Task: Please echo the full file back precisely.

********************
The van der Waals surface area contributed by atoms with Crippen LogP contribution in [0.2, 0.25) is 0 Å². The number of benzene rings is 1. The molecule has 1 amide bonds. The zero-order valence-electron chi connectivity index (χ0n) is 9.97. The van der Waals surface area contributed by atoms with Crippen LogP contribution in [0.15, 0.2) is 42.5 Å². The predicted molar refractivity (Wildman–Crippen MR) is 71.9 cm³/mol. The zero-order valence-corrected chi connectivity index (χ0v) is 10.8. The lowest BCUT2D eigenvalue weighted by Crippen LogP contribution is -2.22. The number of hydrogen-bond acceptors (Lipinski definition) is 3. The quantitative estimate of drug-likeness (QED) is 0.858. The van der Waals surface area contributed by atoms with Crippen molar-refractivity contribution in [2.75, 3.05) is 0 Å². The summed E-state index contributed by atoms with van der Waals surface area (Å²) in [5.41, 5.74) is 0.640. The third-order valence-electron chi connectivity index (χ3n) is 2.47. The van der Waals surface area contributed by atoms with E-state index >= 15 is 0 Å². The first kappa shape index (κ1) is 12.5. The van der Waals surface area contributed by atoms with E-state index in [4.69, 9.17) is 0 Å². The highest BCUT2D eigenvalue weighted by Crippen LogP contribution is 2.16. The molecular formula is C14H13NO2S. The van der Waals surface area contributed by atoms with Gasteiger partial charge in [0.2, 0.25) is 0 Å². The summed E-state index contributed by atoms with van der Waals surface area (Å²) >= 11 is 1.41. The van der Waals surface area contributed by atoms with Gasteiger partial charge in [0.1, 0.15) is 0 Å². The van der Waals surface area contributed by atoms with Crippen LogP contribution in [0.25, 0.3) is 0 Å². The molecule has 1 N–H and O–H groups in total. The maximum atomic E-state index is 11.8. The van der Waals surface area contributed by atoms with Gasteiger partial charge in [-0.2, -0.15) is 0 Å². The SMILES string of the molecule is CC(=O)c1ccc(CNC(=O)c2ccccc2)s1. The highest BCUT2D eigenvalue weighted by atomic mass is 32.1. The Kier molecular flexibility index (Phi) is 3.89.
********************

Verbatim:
The van der Waals surface area contributed by atoms with Crippen LogP contribution in [0.2, 0.25) is 0 Å². The number of benzene rings is 1. The molecule has 1 amide bonds. The zero-order valence-electron chi connectivity index (χ0n) is 9.97. The van der Waals surface area contributed by atoms with Crippen LogP contribution in [0.15, 0.2) is 42.5 Å². The predicted molar refractivity (Wildman–Crippen MR) is 71.9 cm³/mol. The zero-order valence-corrected chi connectivity index (χ0v) is 10.8. The lowest BCUT2D eigenvalue weighted by Crippen LogP contribution is -2.22. The number of hydrogen-bond acceptors (Lipinski definition) is 3. The quantitative estimate of drug-likeness (QED) is 0.858. The van der Waals surface area contributed by atoms with Crippen molar-refractivity contribution in [2.75, 3.05) is 0 Å². The summed E-state index contributed by atoms with van der Waals surface area (Å²) in [5.41, 5.74) is 0.640. The third-order valence-electron chi connectivity index (χ3n) is 2.47. The van der Waals surface area contributed by atoms with E-state index >= 15 is 0 Å². The first kappa shape index (κ1) is 12.5. The van der Waals surface area contributed by atoms with E-state index in [4.69, 9.17) is 0 Å². The highest BCUT2D eigenvalue weighted by Crippen LogP contribution is 2.16. The molecular formula is C14H13NO2S. The van der Waals surface area contributed by atoms with Gasteiger partial charge in [0.2, 0.25) is 0 Å². The summed E-state index contributed by atoms with van der Waals surface area (Å²) >= 11 is 1.41. The van der Waals surface area contributed by atoms with Gasteiger partial charge in [0.1, 0.15) is 0 Å². The van der Waals surface area contributed by atoms with Crippen LogP contribution in [0.25, 0.3) is 0 Å². The molecule has 1 N–H and O–H groups in total. The maximum atomic E-state index is 11.8. The van der Waals surface area contributed by atoms with Gasteiger partial charge in [-0.2, -0.15) is 0 Å². The SMILES string of the molecule is CC(=O)c1ccc(CNC(=O)c2ccccc2)s1. The highest BCUT2D eigenvalue weighted by atomic mass is 32.1. The Kier molecular flexibility index (Phi) is 3.89.